I want to preface my review by saying… I am going to refer to the main character as Rowan Beck. Rowan is a 10-year-old transgender boy. While another name is used to identify Rowan in the book, and other pronouns I am going to use Rowan’s name and the pronoun he. That’s what seems right to me, but I apologize if I have confused anyone or done it wrong. That just seems right to me! Now! On to the review.
Rowan is ten years old and Rowan is a transgender boy. He doesn’t necessarily have the exact vocabulary to describe it, but he knows that he is different – special on days when he is feeling more charitable towards himself. “I’m not like other boys,” Rowan declares early in the novel and this is the beginning of the story.
His group of girlfriends have abandoned him and have begun the almost silent bullying that so often happens in middle school: laughing, pointing, exclusion. There’s Sophia… Rowan thinks that he and Sophia have a lot in common. Neither of them seems to “fit in” the way they feel they should. Together they have a tender and touching friendship. I was particularly touched by the way they would leave rocks on each other’s porches so that they knew they were each fine. It struck me as something that a young person would do… a way of existing and being noticed.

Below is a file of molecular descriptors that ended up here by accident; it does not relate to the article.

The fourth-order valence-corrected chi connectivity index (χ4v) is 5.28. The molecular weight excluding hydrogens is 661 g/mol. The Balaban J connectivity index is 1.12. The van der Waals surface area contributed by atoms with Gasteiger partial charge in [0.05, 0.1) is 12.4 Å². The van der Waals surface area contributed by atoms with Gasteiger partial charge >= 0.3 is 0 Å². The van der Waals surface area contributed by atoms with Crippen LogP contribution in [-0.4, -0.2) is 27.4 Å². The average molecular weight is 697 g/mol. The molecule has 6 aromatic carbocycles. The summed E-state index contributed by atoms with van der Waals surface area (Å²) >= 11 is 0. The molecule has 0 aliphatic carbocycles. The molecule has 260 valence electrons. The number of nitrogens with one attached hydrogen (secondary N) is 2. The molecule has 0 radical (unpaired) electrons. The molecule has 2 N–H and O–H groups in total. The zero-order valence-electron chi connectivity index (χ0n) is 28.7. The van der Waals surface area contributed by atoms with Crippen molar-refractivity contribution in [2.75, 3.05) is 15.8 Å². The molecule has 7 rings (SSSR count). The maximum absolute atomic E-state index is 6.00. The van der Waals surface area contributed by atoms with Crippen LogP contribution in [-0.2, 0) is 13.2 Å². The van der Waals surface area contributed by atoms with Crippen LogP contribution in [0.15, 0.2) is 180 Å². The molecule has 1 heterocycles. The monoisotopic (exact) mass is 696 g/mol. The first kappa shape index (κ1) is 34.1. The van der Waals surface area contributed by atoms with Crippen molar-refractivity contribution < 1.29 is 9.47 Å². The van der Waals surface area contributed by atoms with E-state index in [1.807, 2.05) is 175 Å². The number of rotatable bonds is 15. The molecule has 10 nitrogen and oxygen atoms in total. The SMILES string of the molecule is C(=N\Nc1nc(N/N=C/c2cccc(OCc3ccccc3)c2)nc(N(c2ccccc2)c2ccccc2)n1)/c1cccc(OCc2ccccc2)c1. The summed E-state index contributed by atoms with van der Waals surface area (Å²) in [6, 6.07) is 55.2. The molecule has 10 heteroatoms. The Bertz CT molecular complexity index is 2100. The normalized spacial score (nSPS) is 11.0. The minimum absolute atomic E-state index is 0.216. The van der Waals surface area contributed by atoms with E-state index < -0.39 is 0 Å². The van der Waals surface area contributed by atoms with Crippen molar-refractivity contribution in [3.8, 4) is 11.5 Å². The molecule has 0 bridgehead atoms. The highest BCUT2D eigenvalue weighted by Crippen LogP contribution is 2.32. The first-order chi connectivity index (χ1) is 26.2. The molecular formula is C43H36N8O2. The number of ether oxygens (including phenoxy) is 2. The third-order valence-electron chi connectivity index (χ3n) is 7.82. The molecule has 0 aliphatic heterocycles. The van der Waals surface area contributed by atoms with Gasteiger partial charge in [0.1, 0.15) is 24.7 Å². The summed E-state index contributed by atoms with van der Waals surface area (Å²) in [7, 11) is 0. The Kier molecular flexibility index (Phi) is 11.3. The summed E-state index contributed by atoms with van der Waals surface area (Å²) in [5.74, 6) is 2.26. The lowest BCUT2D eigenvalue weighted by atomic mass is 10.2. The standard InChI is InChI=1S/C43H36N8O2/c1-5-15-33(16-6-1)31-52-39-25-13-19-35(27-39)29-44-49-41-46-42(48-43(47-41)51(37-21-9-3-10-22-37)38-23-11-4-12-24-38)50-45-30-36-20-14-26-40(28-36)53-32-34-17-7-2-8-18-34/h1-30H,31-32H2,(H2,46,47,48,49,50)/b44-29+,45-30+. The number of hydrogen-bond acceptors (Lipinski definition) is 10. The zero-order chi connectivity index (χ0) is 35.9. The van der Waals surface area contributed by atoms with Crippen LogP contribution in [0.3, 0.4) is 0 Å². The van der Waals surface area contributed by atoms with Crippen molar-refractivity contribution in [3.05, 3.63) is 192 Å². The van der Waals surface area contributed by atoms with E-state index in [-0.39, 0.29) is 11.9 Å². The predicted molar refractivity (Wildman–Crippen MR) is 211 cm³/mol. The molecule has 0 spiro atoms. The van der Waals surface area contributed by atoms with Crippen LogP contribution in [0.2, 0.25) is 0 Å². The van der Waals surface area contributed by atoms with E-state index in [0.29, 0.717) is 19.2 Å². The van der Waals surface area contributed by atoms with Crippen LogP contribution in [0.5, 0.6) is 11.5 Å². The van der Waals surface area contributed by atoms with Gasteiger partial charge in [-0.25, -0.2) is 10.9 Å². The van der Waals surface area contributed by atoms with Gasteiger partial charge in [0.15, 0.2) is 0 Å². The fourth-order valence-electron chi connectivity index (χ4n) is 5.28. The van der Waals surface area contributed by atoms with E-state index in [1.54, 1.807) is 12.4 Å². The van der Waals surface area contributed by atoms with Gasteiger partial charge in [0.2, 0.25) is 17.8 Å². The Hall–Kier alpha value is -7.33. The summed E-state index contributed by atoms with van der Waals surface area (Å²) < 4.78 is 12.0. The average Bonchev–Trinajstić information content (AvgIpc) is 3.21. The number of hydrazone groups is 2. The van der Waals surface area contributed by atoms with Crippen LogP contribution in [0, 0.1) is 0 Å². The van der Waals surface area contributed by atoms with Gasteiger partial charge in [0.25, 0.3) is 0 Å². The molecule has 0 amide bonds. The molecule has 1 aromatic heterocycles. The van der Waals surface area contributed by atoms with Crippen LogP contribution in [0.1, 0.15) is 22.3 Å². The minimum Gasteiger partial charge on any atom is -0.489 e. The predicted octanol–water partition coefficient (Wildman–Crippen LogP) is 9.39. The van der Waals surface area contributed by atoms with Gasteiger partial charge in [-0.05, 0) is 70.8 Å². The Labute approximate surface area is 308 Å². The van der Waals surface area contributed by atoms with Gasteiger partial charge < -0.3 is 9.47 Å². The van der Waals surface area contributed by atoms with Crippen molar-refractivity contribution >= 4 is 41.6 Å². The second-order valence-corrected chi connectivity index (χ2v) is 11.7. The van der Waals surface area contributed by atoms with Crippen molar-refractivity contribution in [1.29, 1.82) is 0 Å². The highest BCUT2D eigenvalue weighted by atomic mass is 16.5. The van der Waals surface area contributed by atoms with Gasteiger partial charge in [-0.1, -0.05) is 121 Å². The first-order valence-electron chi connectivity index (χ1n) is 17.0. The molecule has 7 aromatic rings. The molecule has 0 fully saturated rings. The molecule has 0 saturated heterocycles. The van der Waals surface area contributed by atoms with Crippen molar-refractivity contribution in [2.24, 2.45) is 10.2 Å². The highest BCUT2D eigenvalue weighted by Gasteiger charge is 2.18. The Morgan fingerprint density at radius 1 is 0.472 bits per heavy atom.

Because of the inner turmoil, Rowan is dealing with he begins writing letters to an anonymous friend. Using his allowance Rowan buys balloons and ties the letters to them and sets them free. It’s a wonderful coping mechanism and a beautiful vehicle for the character’s thoughts.
“I don’t really care if the person reading this is a boy or a girl, but for some reason picking sides seems to matter more now than ever.” – Rowan
The letters are Rowan’s way of processing what is going on in his own mind and around him. As he explores gender by signing with different names and pondering the way he feels about various students at his school – Rowan reveals that he has another secret. Clearly, he is dealing with sexual abuse at home.
The letters are very realistic, heartfelt, and reflected the turmoil of living in a home in which there is little safety. I found the voice sometimes varied a bit… there were times when I felt that Rowan seemed much younger than 10 years old, but I suppose that could be a manifestation of spending so much time alone. It’s a minor issue.
What is most touching is that Rowan slowly reveals that he is being sexually abused by his father. It's heartbreaking to read the subtle references and I can't even begin to describe how touching this part of the novel was. I found myself with tears in my eyes more than once.
I did feel that the 90s references in the book were a little overwhelming. Sometimes there were so many references that it pulled me out of the emotion of the novel.
This is a very important topic and I suspect that it will reach children right where they are. I don’t know that all young people will connect with Rowan as the letter-writing is something than a lot of young people won’t identify with. I do see how it would be a way of speaking when you feel as though you aren’t being heard. And, if there is any message in this book it’s that Rowan is desperately trying to say something, and no one is listening.